That is a hard set of verses for me, because it’s couched in that Old Testament “smiting” attitude. That whole “short history of the Jews” joke--”They tried to kill us, we won, let’s eat.” But I think a way to look at those verses, rather “they’re gonna get what’s coming to them” or “Why does Dad hate us?” way, is to think about the concept that what APPEARS to be God punishing us is really our own wandering around not looking for a window of God’s grace. Eventually, if we are patient, and faithful, and discerning, we’ll see that window or door leading to the way out of the darkness.

What I wonder is how many windows does God stick in front of my nose before I notice one? How many times did he shine a big light my way but I never looked up or stopped pacing in circles???? I sort of laugh at the notion that I might see what looks like the “first” window out of my distress, and God is rolling his eyes and going, “DUH!!!!!! That was only the FIFTH one I put there for you!”

But the take home message is, there is a point where that “cup of staggering” and “bowl of wrath” is pulled out of our hands. I ask myself: Do I let those utensils go willingly? Do I hand them over to God right off the bat? Or is it more often that God has to rip them out of my hands, and say, “LET GO! Now go! Shoo! You’ve suffered enough, thanks to your own stiff-necked inability to let things go! AAARRRGH! Do you not get it, I’m crazy about you...why don’t you believe it?”

So....there’s week 3!

This week’s episode of "Trinity: The Sitcom": Everyone’s sick!

The vicar gets sick Wed. It is probably the crud that half of Kirksville has. You wake up sniffling one morning and by nightfall, you think you’re going to die. Of course he is exceptionally paranoid b/c of the pneumonia he had in Nov. So I was checking up on him and playing doctor a little bit and had to convince him he was only sick enough to see his “real” doctor in the morning, not go to the ER.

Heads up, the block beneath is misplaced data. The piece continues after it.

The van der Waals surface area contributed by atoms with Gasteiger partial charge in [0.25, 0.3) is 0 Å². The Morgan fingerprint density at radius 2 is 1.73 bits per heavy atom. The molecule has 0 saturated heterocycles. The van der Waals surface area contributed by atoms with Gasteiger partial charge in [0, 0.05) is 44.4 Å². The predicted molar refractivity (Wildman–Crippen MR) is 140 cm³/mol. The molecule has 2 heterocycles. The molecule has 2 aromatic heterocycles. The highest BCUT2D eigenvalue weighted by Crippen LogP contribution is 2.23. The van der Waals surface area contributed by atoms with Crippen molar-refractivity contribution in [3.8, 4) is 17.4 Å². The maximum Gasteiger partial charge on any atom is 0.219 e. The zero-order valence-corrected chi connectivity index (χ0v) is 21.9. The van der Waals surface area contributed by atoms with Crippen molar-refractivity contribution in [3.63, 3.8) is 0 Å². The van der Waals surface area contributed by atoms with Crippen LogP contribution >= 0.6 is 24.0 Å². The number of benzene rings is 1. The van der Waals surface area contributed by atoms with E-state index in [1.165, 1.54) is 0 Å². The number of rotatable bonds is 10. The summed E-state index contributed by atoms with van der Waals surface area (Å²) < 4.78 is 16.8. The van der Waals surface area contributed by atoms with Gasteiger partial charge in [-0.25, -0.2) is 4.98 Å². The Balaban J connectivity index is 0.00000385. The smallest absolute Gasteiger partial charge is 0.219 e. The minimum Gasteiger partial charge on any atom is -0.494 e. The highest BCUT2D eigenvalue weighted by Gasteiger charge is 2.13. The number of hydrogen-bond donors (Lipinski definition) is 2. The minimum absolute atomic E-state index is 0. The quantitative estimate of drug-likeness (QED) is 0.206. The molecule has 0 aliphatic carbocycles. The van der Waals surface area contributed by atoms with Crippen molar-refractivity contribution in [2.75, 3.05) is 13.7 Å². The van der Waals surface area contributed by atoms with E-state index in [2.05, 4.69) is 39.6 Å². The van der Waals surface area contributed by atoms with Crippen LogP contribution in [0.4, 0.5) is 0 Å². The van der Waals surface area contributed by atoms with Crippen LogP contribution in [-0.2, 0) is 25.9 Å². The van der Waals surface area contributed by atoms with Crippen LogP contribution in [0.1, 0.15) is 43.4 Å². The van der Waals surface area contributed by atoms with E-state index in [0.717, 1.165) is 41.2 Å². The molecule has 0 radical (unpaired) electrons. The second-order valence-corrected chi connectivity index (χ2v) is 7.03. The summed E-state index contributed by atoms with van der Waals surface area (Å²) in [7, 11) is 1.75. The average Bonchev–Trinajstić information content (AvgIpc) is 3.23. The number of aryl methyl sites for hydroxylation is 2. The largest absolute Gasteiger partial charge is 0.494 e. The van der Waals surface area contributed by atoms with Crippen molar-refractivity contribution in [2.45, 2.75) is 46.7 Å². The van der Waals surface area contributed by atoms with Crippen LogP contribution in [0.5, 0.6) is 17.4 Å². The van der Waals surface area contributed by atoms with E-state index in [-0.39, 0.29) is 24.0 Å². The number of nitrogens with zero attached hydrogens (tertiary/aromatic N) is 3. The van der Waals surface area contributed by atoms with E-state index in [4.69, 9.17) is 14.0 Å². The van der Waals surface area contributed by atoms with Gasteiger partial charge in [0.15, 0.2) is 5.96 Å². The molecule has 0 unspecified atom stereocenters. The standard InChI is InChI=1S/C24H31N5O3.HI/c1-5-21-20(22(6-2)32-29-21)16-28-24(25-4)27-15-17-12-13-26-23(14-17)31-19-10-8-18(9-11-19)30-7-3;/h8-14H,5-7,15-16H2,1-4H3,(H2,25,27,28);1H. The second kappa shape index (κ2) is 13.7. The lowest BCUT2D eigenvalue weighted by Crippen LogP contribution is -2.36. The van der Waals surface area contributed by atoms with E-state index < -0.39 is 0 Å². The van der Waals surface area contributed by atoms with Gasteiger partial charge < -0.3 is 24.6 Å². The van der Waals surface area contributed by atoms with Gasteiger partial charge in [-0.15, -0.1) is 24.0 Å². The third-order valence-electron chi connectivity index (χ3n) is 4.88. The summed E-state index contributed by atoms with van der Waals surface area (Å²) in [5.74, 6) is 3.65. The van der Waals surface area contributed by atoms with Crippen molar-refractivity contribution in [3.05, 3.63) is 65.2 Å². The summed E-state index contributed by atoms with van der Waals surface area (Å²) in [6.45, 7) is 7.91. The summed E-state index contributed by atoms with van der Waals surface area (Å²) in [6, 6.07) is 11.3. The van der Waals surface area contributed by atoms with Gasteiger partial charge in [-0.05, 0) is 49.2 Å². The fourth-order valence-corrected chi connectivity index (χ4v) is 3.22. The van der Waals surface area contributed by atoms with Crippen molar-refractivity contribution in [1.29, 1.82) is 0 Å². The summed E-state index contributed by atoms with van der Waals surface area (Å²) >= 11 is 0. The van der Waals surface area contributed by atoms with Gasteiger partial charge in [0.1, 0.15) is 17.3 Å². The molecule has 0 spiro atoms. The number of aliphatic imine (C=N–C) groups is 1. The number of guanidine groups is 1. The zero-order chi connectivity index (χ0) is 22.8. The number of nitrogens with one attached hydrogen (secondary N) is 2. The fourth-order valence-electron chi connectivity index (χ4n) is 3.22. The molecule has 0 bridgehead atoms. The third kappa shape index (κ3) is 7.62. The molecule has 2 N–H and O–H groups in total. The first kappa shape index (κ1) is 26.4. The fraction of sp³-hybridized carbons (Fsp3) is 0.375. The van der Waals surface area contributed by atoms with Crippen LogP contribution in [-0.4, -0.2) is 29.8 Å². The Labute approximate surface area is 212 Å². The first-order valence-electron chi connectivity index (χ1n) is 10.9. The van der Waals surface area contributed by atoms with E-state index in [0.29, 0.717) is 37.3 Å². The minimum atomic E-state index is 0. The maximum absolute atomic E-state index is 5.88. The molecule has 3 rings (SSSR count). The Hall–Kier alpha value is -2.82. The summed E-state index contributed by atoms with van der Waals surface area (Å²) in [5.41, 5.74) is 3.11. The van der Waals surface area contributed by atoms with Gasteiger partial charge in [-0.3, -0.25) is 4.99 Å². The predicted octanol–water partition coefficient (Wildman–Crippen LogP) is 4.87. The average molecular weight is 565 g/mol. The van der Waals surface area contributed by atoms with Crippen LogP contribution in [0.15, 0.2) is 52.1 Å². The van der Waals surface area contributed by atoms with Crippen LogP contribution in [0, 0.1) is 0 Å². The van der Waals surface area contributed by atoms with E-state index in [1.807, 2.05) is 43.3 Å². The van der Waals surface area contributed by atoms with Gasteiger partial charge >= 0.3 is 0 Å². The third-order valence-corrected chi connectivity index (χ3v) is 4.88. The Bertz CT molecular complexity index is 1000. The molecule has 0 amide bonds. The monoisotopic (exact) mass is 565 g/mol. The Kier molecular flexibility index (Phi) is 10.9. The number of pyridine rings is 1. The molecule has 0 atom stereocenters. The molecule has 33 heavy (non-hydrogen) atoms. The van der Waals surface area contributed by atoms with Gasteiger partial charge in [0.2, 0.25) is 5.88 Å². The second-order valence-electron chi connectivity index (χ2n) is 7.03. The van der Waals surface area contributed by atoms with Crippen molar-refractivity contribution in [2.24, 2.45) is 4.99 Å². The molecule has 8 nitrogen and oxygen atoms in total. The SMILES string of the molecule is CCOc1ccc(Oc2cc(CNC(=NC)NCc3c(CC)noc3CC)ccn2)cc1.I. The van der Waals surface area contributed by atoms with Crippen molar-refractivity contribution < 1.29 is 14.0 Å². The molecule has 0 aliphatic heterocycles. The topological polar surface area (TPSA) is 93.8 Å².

So then the game plan is that our assistant priest will fill in. I am scheduled to acolyte. Then she calls me Friday and noon, and says, “Oh, crap, I’m getting sick too!” She sounds like she’s in even worse shape b/c she is coughing up bright yellow stuff like she is getting bronchitis. Also flu is going around, so it could be that. I told her to call HER doc, she might need some antibiotics. We agree not to tell the vicar just yet b/c then he’ll freak out.

Then when I swung by the vicarage after work Friday, Mike (our asst. priest's husband) calls on the phone while I’m there and I could tell by the conversation he was telling Wallace that Carrol is sick. Now I don’t know if Carrol told him to call, or Mike just ratted her out, ha ha. Well, true to form, Wallace starts stressing out and trying to figure out how to deal with this news.

So, we moved from doing a Eucharistic service to doing Morning Prayer, and Patricia (one of our congregants who is licensed to do Morning Prayer) is going to run the show, so I will be acolyte for her. I find this incredibly hilarious since all those years I was on the board at Truman, she carried the university mace and I walked behind her at Commencement, and now I will be carrying the processional cross in front of HER, so that is just too funny!

At this point, it is Saturday. I start realizing I am coughing a little more than usual...and realize that no good deed goes unpunished. My "reward" for keeping an eye on the vicar is that all the fomites and evil germs in the air at the vicarage and all over the office furniture have landed on ME. I spent all day Saturday eating handfuls of vitamin C and snorting Zicam up my nose, and taking Tylenol Cold and Sinus. Had supper with friends at their house and they are hollering I'm going to give it to THEM.

Saturday night, I pile on long underwear, sweats and extra blankets and try to sweat the evil humors away. Sunday morning comes. No luck--but I'm no worse, either. So I still managed to make it to church to acolyte. Patricia and I made a great team. So you might say the congregation managed to take control of their own worship and all's well that ends well!

This week’s assignment: Isaiah 50

vv. 1-3 God confronts Zion